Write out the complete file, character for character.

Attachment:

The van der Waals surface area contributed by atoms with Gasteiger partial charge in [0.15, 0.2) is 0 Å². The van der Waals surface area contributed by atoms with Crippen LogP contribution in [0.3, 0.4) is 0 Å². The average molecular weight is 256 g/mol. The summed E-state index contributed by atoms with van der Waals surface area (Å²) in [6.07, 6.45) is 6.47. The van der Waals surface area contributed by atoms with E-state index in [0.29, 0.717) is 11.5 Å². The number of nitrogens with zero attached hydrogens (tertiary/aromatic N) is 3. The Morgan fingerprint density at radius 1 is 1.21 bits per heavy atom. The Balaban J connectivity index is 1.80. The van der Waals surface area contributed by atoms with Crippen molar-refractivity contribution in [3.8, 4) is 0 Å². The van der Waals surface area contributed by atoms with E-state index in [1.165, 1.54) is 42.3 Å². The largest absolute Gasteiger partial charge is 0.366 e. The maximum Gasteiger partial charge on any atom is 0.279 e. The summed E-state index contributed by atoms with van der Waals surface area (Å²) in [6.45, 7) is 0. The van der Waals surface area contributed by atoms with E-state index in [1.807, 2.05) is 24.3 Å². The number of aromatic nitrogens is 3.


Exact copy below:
The van der Waals surface area contributed by atoms with Gasteiger partial charge in [0.15, 0.2) is 0 Å². The van der Waals surface area contributed by atoms with Crippen LogP contribution in [0.3, 0.4) is 0 Å². The average molecular weight is 256 g/mol. The summed E-state index contributed by atoms with van der Waals surface area (Å²) in [6.07, 6.45) is 6.47. The van der Waals surface area contributed by atoms with E-state index in [0.29, 0.717) is 11.5 Å². The number of nitrogens with zero attached hydrogens (tertiary/aromatic N) is 3. The Morgan fingerprint density at radius 1 is 1.21 bits per heavy atom. The Balaban J connectivity index is 1.80. The van der Waals surface area contributed by atoms with Crippen molar-refractivity contribution in [3.8, 4) is 0 Å². The van der Waals surface area contributed by atoms with E-state index in [1.165, 1.54) is 42.3 Å². The largest absolute Gasteiger partial charge is 0.366 e. The maximum Gasteiger partial charge on any atom is 0.279 e. The summed E-state index contributed by atoms with van der Waals surface area (Å²) in [6.45, 7) is 0. The van der Waals surface area contributed by atoms with E-state index in [1.807, 2.05) is 24.3 Å². The number of aromatic nitrogens is 3.